Dealing with Death

This is not a particularly festive topic, but a friend of mine is on the verge of losing her mother, and I wanted to pass on the same advice I have to her, in case anyone else is in a similar position.

First of all, I must highly recommend this site: Fish Eaters – The Catholic Way of Dying. It contains very useful prayers, including the Commendation of the Soul to God.

Secondly, loved ones should make use of their fear and grief by offering it up as a prayer. This is hard; the natural response to suffering is to try to reduce it by any means possible. However, as Catholics know, suffering has a redemptive nature. You could, for example, offer your own pain for the good of the soul of your loved one. This could mean less time in purgatory, if any, for those whose spiritual lives are healthy. For those less secure in their faith, it could be the difference between Heaven and Hell. Furthermore, accepting suffering rather than fighting it means you can invest your energy elsewhere, like praying, or comforting the dying person.

Thirdly, remember that what is eternal is what matters. All we experience here is fleeting, and a means to the end of seeing God face to face. It does not feel like it at the time, but this is the truth. Therefore, take heart, and rest in God, knowing He lives in us and we in Him, so long as we try to love Him.

Fourthly, try to keep in touch with a good priest. Priests can advise on ethics, prayers, and even just practical matters like funeral arrangements. Having a person slightly removed from the situation can help keep you grounded when you feel grief might swallow you.

I realise this advice is all fairly black and white. Death is a miserable thing to watch. Waiting for it is terrifying. This advice will, however, help to make the death as good and holy as it can be, and knowing you have done all you could to help the dying, even if it meant more suffering in the short term, will bring long term consolation.

God bless you and keep you.

 

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Solemnity of the Immaculate Conception

Holy Mary, conceived without sin, pray for us!

 

In many countries, including the USA, today is a holy day of obligation, meaning you need to go to Mass if at all possible. In the UK it is a solemnity (so you do not need to abstain from meat) but it is not an obligation to go to Mass.

 

 

Centenary of the Miracle of the Sun

I won’t attempt to give a better account than those already widely available on the Internet.

I will only encourage you to pray the Rosary and carry out the Five First Saturdays devotion in reparation to the Immaculate Heart of Mary.

Our Lady of Fatima, pray for us!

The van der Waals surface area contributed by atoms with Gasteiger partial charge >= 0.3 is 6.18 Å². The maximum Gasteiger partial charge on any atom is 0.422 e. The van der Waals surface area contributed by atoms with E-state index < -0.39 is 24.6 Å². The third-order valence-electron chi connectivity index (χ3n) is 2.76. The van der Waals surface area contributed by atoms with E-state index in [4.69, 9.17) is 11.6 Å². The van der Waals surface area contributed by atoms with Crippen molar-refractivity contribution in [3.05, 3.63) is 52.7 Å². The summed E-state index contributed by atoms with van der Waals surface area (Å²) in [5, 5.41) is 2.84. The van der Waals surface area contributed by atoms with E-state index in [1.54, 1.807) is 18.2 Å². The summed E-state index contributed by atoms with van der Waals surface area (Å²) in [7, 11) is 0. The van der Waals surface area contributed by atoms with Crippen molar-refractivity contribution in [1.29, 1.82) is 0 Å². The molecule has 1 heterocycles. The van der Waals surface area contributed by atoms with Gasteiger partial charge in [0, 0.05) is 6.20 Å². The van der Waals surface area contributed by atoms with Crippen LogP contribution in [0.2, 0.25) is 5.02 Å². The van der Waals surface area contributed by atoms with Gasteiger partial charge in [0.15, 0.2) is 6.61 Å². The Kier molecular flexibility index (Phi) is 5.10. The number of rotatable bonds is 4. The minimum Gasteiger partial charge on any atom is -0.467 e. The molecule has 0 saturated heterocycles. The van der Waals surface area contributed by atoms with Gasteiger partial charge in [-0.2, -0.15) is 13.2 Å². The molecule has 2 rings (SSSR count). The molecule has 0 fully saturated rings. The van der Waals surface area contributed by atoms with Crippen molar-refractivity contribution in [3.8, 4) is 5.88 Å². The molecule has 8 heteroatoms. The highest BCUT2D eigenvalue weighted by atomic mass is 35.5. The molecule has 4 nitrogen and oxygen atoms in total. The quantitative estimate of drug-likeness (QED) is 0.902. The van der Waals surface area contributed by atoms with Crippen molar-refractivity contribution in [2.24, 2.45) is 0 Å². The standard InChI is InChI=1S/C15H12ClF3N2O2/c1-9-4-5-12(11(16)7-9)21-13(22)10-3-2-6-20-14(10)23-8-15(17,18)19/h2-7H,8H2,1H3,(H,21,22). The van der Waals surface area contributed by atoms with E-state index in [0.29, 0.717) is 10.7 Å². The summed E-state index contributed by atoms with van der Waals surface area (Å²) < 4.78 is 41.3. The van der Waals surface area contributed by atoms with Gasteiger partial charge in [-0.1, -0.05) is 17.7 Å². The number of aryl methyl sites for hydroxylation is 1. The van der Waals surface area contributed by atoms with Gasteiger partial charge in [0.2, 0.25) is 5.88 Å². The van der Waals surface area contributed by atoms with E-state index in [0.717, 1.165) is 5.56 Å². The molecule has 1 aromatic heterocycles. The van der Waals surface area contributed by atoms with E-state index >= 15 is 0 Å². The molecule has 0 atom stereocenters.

St Augustine, Bishop and Doctor of the Church

‘Thou hast made us for Thyself, O Lord, and our hearts are restless until they rest in Thee.’

‘There is no saint without a past, no sinner without a future.’

Faith is to believe what we do not see and the reward of this faith is to see what we believe.

‘God has promised forgiveness to your repentance, but He has not promised tomorrow to your procrastination.’

‘If you believe what you like in the Gospels and reject what you do not like, it is not the Gospels you believe, but yourself.’

If you are struggling with habitual sin, errant children, or a lack of motivation to repent of your sins, pray to St Augustine (and to his mother, St Monica).

St Augustine, Bishop and Doctor of the Church, pray for us.

St Monica, the mother of Augustine

St Monica’s patronage includes alcoholics, mothers, wives, difficult marriages, disappointing children, victims of unfaithfulness and verbal abuse, and the conversion of relatives.

In the face of the deaths of loved ones, her joy was ultimately greater than her sorrow, knowing that they had come to love God and that she would see them again.

She died shortly after her son’s conversion, having wept many years for his soul.

St Monica is as familiar as any of us with great suffering, and is a great intercessor.

She is also the saint I took as my patron at my Confirmation.

 

St Monica, model of Christian mothers, pray for us.

St Bartholomew, Apostle

According to tradition, St Bartholomew’s missionary work was based largely in India and then, accompanied by St Jude, in Armenia.

Accounts of his death vary, with events including beheading, upside-down crucifixion, drowning after being beaten unconscious, and the most popular version being that he was flayed alive.

St Bartholomew, pray for us.